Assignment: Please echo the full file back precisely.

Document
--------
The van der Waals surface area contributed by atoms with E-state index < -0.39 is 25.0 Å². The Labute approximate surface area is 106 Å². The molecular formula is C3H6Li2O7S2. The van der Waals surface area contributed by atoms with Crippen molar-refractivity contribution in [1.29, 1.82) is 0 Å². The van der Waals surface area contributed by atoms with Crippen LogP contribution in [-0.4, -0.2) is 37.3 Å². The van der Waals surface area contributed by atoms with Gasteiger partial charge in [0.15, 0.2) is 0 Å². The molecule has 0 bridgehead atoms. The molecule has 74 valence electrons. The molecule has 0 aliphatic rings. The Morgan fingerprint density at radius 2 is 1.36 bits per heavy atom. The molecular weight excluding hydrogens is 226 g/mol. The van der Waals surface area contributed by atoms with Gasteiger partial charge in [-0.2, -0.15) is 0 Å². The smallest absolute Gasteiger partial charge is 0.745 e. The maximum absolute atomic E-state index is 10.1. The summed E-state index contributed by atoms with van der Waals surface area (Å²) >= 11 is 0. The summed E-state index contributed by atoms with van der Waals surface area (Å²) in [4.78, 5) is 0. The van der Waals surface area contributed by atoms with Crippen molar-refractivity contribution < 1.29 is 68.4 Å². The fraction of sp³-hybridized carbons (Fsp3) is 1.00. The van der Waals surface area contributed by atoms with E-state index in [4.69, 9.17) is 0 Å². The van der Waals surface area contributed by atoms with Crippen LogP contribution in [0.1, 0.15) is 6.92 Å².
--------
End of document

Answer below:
The van der Waals surface area contributed by atoms with E-state index < -0.39 is 25.0 Å². The Labute approximate surface area is 106 Å². The molecular formula is C3H6Li2O7S2. The van der Waals surface area contributed by atoms with Crippen molar-refractivity contribution in [1.29, 1.82) is 0 Å². The van der Waals surface area contributed by atoms with Crippen LogP contribution in [-0.4, -0.2) is 37.3 Å². The van der Waals surface area contributed by atoms with Gasteiger partial charge in [0.15, 0.2) is 0 Å². The molecule has 0 bridgehead atoms. The molecule has 74 valence electrons. The molecule has 0 aliphatic rings. The Morgan fingerprint density at radius 2 is 1.36 bits per heavy atom. The molecular weight excluding hydrogens is 226 g/mol. The van der Waals surface area contributed by atoms with Gasteiger partial charge in [-0.2, -0.15) is 0 Å². The smallest absolute Gasteiger partial charge is 0.745 e. The maximum absolute atomic E-state index is 10.1. The summed E-state index contributed by atoms with van der Waals surface area (Å²) >= 11 is 0. The summed E-state index contributed by atoms with van der Waals surface area (Å²) in [4.78, 5) is 0. The van der Waals surface area contributed by atoms with Crippen molar-refractivity contribution < 1.29 is 68.4 Å². The fraction of sp³-hybridized carbons (Fsp3) is 1.00. The van der Waals surface area contributed by atoms with E-state index in [4.69, 9.17) is 0 Å². The van der Waals surface area contributed by atoms with Crippen LogP contribution in [0.1, 0.15) is 6.92 Å².